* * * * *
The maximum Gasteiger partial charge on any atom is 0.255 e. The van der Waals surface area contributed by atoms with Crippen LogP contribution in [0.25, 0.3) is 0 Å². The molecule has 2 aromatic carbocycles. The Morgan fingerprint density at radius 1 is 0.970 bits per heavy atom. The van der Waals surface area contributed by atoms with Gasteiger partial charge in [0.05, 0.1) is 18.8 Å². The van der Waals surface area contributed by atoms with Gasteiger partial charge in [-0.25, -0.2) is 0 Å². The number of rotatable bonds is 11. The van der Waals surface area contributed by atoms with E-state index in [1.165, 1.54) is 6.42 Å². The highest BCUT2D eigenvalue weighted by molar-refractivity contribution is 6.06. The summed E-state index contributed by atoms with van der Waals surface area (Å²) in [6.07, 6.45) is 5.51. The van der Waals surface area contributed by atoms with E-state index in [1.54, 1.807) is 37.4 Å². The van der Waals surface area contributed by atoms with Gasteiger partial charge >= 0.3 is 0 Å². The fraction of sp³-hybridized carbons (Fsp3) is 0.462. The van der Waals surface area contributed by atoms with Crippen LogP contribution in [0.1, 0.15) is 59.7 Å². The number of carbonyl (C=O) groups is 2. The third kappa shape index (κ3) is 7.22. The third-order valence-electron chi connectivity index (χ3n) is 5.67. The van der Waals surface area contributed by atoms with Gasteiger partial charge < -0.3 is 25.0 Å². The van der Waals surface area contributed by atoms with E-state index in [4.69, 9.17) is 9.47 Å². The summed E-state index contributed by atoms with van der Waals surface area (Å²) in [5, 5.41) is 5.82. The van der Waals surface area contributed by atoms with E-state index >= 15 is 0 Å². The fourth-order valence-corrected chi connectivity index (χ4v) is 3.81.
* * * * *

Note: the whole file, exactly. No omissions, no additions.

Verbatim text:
The maximum Gasteiger partial charge on any atom is 0.255 e. The van der Waals surface area contributed by atoms with Crippen LogP contribution in [0.25, 0.3) is 0 Å². The molecule has 2 aromatic carbocycles. The Morgan fingerprint density at radius 1 is 0.970 bits per heavy atom. The van der Waals surface area contributed by atoms with Gasteiger partial charge in [0.05, 0.1) is 18.8 Å². The van der Waals surface area contributed by atoms with Gasteiger partial charge in [-0.25, -0.2) is 0 Å². The number of rotatable bonds is 11. The van der Waals surface area contributed by atoms with E-state index in [1.165, 1.54) is 6.42 Å². The highest BCUT2D eigenvalue weighted by molar-refractivity contribution is 6.06. The summed E-state index contributed by atoms with van der Waals surface area (Å²) in [6.07, 6.45) is 5.51. The van der Waals surface area contributed by atoms with E-state index in [1.54, 1.807) is 37.4 Å². The van der Waals surface area contributed by atoms with Gasteiger partial charge >= 0.3 is 0 Å². The fraction of sp³-hybridized carbons (Fsp3) is 0.462. The van der Waals surface area contributed by atoms with Crippen LogP contribution in [0.1, 0.15) is 59.7 Å². The number of carbonyl (C=O) groups is 2. The third kappa shape index (κ3) is 7.22. The third-order valence-electron chi connectivity index (χ3n) is 5.67. The van der Waals surface area contributed by atoms with Gasteiger partial charge < -0.3 is 25.0 Å². The van der Waals surface area contributed by atoms with E-state index in [4.69, 9.17) is 9.47 Å². The summed E-state index contributed by atoms with van der Waals surface area (Å²) in [5, 5.41) is 5.82. The van der Waals surface area contributed by atoms with E-state index >= 15 is 0 Å². The fourth-order valence-corrected chi connectivity index (χ4v) is 3.81.